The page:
AUCC Meeting Report Missed Some Issues: Driver

October 06, 2011
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Canadian universities are not devoting enough attention to offering a quality teaching and learning environment for their undergraduate students, says a new report by the Association of Universities and Colleges of Canada (AUCC).

The report, based on a workshop SFU’s VP Academic Jon Driver attended in Halifax last spring, notes many participants identified an overemphasis on research as a key reason universities had “lost their way.” Others pointed to faculty workload, the use of contract instructors, enrolment pressures, the rewards structure, and funding and revenue shortfalls. But Driver says although there is much to commend in the report, including an appendix devoted to SFU’s Semester in Dialogue, both it and the meeting failed to address some important issues.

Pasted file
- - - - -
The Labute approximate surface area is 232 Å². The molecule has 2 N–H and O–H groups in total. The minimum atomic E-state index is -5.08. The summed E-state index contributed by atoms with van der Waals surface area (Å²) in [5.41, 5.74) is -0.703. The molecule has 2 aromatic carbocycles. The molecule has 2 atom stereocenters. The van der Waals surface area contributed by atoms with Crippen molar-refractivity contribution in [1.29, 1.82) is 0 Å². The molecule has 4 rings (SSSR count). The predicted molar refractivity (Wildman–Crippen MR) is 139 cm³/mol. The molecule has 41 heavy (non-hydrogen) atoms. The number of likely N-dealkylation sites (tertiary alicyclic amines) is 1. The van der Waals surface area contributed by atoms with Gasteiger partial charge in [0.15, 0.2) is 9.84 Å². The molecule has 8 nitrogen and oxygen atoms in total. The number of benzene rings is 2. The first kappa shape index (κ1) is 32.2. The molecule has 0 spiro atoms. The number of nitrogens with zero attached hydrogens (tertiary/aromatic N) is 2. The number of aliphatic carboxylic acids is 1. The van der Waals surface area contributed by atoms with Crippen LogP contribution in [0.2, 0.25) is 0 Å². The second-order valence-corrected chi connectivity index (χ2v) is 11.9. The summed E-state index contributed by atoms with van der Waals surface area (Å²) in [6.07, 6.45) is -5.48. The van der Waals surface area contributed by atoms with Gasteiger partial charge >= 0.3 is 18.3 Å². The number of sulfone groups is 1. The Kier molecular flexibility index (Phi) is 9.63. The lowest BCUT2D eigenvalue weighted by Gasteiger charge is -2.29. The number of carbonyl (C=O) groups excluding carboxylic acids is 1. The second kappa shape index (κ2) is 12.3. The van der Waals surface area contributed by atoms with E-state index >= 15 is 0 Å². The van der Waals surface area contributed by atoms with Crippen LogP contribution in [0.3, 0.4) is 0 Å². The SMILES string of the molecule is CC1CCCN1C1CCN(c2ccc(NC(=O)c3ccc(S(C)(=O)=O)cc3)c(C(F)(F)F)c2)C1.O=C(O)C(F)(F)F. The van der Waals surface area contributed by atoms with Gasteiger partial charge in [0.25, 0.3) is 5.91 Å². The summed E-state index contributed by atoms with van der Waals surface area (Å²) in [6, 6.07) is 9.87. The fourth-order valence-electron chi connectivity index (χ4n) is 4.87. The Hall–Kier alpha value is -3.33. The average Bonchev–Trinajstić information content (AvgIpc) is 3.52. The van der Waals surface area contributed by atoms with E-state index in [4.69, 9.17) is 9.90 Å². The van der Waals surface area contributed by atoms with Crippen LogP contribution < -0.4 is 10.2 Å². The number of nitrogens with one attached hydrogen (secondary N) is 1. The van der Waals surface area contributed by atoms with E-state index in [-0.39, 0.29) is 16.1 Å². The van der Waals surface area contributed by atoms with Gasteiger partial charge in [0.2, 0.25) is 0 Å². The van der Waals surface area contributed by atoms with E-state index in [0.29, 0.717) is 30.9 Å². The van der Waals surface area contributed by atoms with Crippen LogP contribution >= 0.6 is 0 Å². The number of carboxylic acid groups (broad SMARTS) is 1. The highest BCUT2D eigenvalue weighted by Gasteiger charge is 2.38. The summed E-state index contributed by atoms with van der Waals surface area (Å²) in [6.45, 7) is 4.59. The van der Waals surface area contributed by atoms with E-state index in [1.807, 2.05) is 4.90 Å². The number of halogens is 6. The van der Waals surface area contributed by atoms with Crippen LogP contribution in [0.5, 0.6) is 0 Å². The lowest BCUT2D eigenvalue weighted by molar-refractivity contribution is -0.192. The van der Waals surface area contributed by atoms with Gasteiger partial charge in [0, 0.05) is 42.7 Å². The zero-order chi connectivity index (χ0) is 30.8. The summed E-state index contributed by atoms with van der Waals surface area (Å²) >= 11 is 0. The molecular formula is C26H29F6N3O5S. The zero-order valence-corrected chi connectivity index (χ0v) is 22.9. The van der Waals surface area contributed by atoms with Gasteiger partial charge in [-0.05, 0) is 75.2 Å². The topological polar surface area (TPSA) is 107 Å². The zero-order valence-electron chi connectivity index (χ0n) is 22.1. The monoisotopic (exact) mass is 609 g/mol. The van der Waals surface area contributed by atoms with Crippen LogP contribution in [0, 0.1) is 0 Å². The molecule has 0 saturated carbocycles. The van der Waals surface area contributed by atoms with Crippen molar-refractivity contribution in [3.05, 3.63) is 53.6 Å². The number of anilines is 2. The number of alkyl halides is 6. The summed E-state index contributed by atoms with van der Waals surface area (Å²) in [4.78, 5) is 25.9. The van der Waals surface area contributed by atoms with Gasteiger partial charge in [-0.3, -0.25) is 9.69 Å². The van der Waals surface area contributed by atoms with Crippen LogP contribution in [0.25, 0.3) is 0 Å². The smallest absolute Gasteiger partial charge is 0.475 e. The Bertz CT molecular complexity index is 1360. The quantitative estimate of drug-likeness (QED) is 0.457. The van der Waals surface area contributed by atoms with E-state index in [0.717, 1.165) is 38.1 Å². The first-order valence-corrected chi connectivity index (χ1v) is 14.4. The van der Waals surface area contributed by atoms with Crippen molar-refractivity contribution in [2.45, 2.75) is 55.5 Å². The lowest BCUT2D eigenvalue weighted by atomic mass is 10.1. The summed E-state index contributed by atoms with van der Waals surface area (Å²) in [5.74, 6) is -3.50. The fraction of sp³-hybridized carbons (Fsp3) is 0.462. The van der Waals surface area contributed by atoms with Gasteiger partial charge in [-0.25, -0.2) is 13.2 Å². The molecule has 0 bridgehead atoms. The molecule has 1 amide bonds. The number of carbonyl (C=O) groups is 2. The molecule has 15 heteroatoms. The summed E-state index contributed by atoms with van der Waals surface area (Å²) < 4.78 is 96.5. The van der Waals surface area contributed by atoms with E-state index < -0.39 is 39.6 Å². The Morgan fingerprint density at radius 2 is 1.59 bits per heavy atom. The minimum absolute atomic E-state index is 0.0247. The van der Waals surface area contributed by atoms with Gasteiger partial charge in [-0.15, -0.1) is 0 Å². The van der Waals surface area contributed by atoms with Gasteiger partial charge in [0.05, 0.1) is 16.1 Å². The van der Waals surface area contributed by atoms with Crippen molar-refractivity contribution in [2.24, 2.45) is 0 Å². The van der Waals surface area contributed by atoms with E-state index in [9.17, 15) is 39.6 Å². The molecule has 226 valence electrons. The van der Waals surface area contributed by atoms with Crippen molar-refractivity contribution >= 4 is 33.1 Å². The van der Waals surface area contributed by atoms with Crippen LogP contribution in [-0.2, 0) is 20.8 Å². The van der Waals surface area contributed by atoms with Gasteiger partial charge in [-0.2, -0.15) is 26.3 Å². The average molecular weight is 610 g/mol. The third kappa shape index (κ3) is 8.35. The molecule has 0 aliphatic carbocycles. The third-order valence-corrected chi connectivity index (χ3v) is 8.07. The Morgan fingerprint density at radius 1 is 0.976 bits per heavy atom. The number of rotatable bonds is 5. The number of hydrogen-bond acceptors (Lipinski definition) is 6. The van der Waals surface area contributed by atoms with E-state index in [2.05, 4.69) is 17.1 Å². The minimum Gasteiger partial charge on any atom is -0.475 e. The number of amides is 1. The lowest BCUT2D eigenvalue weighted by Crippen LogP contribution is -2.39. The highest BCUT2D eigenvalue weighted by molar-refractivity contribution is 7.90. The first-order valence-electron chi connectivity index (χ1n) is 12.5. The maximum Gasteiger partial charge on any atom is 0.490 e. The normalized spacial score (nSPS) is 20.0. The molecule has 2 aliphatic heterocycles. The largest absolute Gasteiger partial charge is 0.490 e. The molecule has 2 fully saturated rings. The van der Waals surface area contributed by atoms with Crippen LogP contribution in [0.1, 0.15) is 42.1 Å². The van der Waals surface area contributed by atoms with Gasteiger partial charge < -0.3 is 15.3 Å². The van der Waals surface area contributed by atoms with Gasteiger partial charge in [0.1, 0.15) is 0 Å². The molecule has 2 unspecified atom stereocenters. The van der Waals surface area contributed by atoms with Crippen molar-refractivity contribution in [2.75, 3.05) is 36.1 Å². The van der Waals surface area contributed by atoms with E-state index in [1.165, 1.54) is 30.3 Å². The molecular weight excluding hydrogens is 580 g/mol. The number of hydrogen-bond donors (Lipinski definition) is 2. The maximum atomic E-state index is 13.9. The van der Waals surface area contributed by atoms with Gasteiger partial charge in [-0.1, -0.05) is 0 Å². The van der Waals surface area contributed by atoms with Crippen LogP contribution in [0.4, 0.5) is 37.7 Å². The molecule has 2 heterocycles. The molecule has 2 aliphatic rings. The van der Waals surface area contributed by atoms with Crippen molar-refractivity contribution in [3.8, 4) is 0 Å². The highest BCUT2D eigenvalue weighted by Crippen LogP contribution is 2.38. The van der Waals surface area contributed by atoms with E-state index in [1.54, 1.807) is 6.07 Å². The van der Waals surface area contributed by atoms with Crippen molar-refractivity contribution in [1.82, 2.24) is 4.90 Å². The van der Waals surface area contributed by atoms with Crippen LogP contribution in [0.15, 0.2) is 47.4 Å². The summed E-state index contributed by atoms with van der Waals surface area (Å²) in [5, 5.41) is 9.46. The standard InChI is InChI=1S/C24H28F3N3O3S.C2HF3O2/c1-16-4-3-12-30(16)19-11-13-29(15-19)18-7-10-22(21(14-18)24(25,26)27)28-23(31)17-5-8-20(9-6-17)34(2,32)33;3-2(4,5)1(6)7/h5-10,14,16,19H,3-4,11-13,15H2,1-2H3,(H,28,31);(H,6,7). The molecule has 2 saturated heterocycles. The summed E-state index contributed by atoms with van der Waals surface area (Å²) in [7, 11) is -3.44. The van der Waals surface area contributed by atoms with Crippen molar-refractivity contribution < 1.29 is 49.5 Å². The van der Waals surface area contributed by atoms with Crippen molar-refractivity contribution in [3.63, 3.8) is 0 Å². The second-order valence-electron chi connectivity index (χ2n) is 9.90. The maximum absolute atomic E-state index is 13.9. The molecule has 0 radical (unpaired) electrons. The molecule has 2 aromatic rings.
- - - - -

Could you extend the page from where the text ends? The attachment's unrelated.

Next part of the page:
He says the absence from the meeting of most of Canada’s large research-intensive universities and many large comprehensive universities meant some of the matters larger institutions must deal with were not on the workshop agenda or in the report.

“Perhaps the most obvious is the lack of discussion about the diversity of the student population, and in particular the need to integrate recent immigrants and EAL students into the undergraduate experience,” says Driver.

“There’s also a disturbing absence of any mention of research, except as a barrier to more involvement by faculty members. Most SFU faculty members would argue that their research programs inform and enliven their teaching and engage undergraduates through real examples of critical thinking.

“There was also no discussion about the need to encourage participation and retention by underrepresented groups, including aboriginal students.”

And there was no critique of Canada’s lack of leadership for high-quality education, at the meeting or in the report, says Driver. “Our federalprovincial system devolves responsibility for post-secondary education to the provinces, so there is no real national attention to the critical question of educating the next generation.“

The AUCC has made a good start to a muchneeded discussion on undergraduate learning, adds Driver. “But more attention is needed from more institutions if significant change is to occur.”

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